The Stanford Criminal Justice Center was awarded $650,000 to research the implementation and impact of California’s Public Safety Realignment legislation — which went into effect one year ago this month, and transfers authority for convicted felons from the state prison and parole system to local counties. The U.S. Department of Justice, Office of Justice Programs, National Institute of Justice, the James Irvine Foundation and the Public Welfare Foundation are funding the research.
The grants support four related research projects, which will enable researchers to assess the effects of California’s effort to downsize state prisons through the Public Safety Realignment legislation and to make recommendations for reforming the front-end of the system (such as re-entry). In a statement related to the award to Stanford, Joan Petersilia, faculty co-director of the Stanford Criminal Justice Center, said:
“Realignment puts the onus back on counties to make decisions about how they wish to punish their local convicted offenders. Counties can decide to expand jail capacity. They can expand drug treatment programs or mental health courts. They can hire new staff. They can expand the ranks of probation officers or sheriff’s deputies. We want to know what approaches are working best in California counties and why.”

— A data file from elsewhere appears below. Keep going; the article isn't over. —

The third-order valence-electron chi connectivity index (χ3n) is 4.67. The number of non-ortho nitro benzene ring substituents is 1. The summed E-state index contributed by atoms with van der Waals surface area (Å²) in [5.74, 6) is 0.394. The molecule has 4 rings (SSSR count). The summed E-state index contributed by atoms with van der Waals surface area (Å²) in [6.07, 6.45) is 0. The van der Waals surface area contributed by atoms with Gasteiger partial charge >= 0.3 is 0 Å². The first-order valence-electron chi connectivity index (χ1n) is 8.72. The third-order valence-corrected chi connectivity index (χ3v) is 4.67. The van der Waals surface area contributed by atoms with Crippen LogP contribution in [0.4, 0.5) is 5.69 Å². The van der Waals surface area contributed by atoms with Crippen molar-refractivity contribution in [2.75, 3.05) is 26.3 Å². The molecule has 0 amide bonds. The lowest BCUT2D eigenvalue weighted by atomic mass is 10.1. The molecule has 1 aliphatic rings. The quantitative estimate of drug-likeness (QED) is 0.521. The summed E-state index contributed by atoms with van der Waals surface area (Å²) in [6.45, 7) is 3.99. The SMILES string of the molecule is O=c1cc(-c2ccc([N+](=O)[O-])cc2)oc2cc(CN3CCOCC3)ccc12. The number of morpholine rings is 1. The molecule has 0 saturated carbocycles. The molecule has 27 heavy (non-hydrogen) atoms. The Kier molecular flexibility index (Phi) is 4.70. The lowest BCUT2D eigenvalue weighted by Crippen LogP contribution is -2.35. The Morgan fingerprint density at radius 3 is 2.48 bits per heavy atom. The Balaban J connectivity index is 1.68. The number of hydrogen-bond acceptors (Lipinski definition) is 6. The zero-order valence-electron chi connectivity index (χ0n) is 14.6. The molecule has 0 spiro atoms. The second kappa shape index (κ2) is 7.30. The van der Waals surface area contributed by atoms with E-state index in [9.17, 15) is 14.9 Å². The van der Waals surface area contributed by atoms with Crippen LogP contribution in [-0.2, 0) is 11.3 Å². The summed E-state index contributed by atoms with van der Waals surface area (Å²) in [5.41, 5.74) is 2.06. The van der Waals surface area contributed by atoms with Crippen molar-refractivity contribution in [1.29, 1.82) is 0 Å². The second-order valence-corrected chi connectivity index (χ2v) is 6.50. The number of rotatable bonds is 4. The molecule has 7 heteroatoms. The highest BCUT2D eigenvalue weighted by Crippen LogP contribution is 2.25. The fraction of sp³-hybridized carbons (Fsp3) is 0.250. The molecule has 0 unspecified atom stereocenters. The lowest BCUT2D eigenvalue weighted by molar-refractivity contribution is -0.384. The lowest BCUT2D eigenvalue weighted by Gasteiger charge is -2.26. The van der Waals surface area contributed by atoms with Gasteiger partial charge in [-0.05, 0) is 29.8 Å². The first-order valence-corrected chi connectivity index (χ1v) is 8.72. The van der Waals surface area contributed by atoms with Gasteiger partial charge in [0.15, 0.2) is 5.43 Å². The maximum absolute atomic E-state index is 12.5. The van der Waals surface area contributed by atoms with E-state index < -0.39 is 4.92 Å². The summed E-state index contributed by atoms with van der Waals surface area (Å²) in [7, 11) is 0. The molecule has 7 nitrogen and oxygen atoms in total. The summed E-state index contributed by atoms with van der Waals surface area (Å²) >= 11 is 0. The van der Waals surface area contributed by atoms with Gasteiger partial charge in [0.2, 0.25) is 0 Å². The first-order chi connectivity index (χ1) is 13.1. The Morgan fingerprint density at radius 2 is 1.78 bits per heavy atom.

Researchers expect to share findings this summer and fall with key policymakers, including the Board of State and Community Corrections, the California State Legislature, the California Attorney General, and the Governor. Findings will also be shared with stakeholder groups and agencies such as the Chief Probation Officers of California, the Partnership for Community Excellence, and the California Association of Counties.
The four research projects are:
- Analysis of 58 County Approaches to Realignment: Researchers are collecting data and analyzing the different approaches that California’s 58 counties have taken for Realignment.
- County Case Studies: Researchers are interviewing several counties to see how they have dealt with Realignment, including several that work with BI for reentry or electronic monitoring solutions.
- Statewide Judges and Prosecutors Discretion Study: Researcher will poll prosecutors and judges to see how their decisions on charges and sentencing have changed post-Realignment.
- Front-end Effects and Best Practices: Researchers are studying the impact of Realignment on the front-end of the criminal justice system; they will identify policy recommendations and highlight best practices too.